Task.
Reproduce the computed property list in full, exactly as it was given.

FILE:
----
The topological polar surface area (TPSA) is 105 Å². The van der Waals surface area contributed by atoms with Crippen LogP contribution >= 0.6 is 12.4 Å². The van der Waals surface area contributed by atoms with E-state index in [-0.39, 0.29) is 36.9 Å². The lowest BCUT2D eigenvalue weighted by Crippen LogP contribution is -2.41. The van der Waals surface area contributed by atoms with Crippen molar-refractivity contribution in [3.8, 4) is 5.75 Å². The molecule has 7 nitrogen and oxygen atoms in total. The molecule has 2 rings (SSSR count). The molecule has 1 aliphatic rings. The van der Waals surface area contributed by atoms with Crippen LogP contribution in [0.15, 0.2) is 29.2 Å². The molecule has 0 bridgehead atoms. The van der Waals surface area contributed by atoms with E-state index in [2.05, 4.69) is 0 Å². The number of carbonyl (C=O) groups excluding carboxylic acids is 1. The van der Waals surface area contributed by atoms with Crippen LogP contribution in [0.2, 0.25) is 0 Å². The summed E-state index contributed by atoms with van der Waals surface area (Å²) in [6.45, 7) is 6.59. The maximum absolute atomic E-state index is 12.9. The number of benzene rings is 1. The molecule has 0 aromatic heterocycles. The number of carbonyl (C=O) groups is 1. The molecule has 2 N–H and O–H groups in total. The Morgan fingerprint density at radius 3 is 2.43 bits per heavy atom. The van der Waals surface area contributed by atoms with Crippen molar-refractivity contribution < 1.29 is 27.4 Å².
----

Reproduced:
The topological polar surface area (TPSA) is 105 Å². The van der Waals surface area contributed by atoms with Crippen LogP contribution >= 0.6 is 12.4 Å². The van der Waals surface area contributed by atoms with E-state index in [-0.39, 0.29) is 36.9 Å². The lowest BCUT2D eigenvalue weighted by Crippen LogP contribution is -2.41. The van der Waals surface area contributed by atoms with Crippen molar-refractivity contribution in [3.8, 4) is 5.75 Å². The molecule has 7 nitrogen and oxygen atoms in total. The molecule has 2 rings (SSSR count). The molecule has 1 aliphatic rings. The van der Waals surface area contributed by atoms with Crippen LogP contribution in [0.15, 0.2) is 29.2 Å². The molecule has 0 bridgehead atoms. The van der Waals surface area contributed by atoms with E-state index in [2.05, 4.69) is 0 Å². The number of carbonyl (C=O) groups excluding carboxylic acids is 1. The van der Waals surface area contributed by atoms with Crippen LogP contribution in [0.2, 0.25) is 0 Å². The summed E-state index contributed by atoms with van der Waals surface area (Å²) in [6.45, 7) is 6.59. The maximum absolute atomic E-state index is 12.9. The number of benzene rings is 1. The molecule has 0 aromatic heterocycles. The number of carbonyl (C=O) groups is 1. The molecule has 2 N–H and O–H groups in total. The Morgan fingerprint density at radius 3 is 2.43 bits per heavy atom. The van der Waals surface area contributed by atoms with Crippen molar-refractivity contribution < 1.29 is 27.4 Å².